Lessons to learn from Teensafe
Simon Wilcox, MD of Digital Craftsmen looks at the latest security breach surrounding Teensafe and shares his views on how this situation could have been avoided. If you’re not up to date with the story, catch up via TechRadar or ZDNet.
After reading about the latest security breach, I felt compelled to write a post to review the underlying reason of what had caused it, and then to look at what should have been done to avoid this happening in the first instance. The fault itself appears to be in a message queuing system called Celery (judging from the screenshots ZDNet have on their site). The poor design aspect here is that passwords were being passed around in plaintext. No regard for security about this appears to be have been factored into its design, at the very least they should be encrypted on the queue and only decrypted by the task requiring that information.
The Teensafe application itself has not been properly thought through in its design as it requires the user to downgrade stronger protections on their Apple ID to work properly. This should be a red flag for anybody contemplating use of any application, but that’s not the biggest issue from our point of view. As best practice, users should never trust their passwords to third party sites.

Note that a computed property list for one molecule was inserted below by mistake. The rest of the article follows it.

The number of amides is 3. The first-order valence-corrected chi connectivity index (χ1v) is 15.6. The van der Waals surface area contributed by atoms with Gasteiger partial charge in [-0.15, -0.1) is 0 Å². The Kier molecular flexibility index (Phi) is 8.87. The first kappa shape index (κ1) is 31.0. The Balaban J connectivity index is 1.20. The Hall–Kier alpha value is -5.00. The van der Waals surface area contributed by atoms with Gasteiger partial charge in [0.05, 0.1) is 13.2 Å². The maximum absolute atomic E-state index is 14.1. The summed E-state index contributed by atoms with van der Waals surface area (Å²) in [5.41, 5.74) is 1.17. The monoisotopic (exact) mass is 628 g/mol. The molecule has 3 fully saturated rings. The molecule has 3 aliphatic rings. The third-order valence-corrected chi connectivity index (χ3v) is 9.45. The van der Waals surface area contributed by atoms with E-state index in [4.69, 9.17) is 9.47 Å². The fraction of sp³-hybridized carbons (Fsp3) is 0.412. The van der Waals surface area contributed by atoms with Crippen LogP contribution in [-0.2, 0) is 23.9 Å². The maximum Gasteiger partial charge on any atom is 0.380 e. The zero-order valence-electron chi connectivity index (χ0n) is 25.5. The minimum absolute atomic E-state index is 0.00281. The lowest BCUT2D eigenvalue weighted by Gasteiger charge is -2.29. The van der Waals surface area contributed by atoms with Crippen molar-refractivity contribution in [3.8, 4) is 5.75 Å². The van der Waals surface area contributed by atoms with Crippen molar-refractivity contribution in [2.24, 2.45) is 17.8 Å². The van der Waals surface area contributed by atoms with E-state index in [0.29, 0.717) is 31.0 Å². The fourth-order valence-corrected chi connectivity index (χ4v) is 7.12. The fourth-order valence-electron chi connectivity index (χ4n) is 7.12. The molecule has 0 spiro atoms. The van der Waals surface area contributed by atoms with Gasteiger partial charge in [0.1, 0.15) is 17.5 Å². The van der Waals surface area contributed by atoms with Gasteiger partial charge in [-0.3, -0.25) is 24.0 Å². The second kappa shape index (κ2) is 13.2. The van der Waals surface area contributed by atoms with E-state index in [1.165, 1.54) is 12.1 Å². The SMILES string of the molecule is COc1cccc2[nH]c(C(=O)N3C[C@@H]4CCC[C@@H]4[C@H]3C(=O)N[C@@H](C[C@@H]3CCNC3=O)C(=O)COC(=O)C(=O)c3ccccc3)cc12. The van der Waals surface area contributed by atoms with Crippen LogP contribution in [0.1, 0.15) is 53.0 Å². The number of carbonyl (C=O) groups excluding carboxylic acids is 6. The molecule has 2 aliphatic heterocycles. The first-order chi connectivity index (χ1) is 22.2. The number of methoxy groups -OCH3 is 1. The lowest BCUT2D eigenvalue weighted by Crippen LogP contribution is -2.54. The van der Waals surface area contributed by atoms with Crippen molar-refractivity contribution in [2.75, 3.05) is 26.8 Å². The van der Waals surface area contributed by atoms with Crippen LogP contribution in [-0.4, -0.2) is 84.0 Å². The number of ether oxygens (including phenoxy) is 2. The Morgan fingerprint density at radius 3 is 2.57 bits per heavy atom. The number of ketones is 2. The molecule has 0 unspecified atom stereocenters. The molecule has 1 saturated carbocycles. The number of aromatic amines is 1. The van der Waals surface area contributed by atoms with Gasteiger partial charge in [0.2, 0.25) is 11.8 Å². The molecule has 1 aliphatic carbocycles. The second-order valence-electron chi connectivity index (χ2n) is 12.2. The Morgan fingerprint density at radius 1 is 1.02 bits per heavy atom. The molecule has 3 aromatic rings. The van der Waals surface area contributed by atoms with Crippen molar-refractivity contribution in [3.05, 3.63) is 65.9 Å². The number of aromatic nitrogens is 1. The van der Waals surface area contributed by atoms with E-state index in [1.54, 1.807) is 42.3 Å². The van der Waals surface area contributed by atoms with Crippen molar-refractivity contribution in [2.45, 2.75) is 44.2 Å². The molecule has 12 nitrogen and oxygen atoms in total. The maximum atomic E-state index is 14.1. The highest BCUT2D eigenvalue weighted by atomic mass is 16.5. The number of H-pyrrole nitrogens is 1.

It looks like the data breach occurred because someone had set up a monitoring tool for Celery called Flower and then failed to secure it properly. This allowed anyone who could find it to read messages in the queues, including plain text passwords.
How could this be avoided ?
1. Design the app properly to protect data in transit
The breach would still be bad but at least the passwords would be protected. It’s hard to understand why nobody considered this in their dev team.
2. Have a no-fault process for identifying vulnerabilities
Security is everyone’s responsibility. Build systems that reward internal identification of vulnerabilities before they become critical.
Consider using an Ops team with a security mindset to help identify vulnerabilities that do make it through to production.
3. Ensure all production systems are managed centrally by an Ops team tasked with maintaining security
Production servers should be managed by configuration management software such as puppet, ansible or chef; and maintained by an Ops team tasked with thinking through the implications of change and rolling things out securely. That doesn’t need to slow things down, it can be a very responsive and agile process but unless it’s controlled this kind of breach will occur.
If you want to speak with an expert about the security of your online operations, then email or call one of the Digital Craftsmen team on +44 (0)20 3745 7706.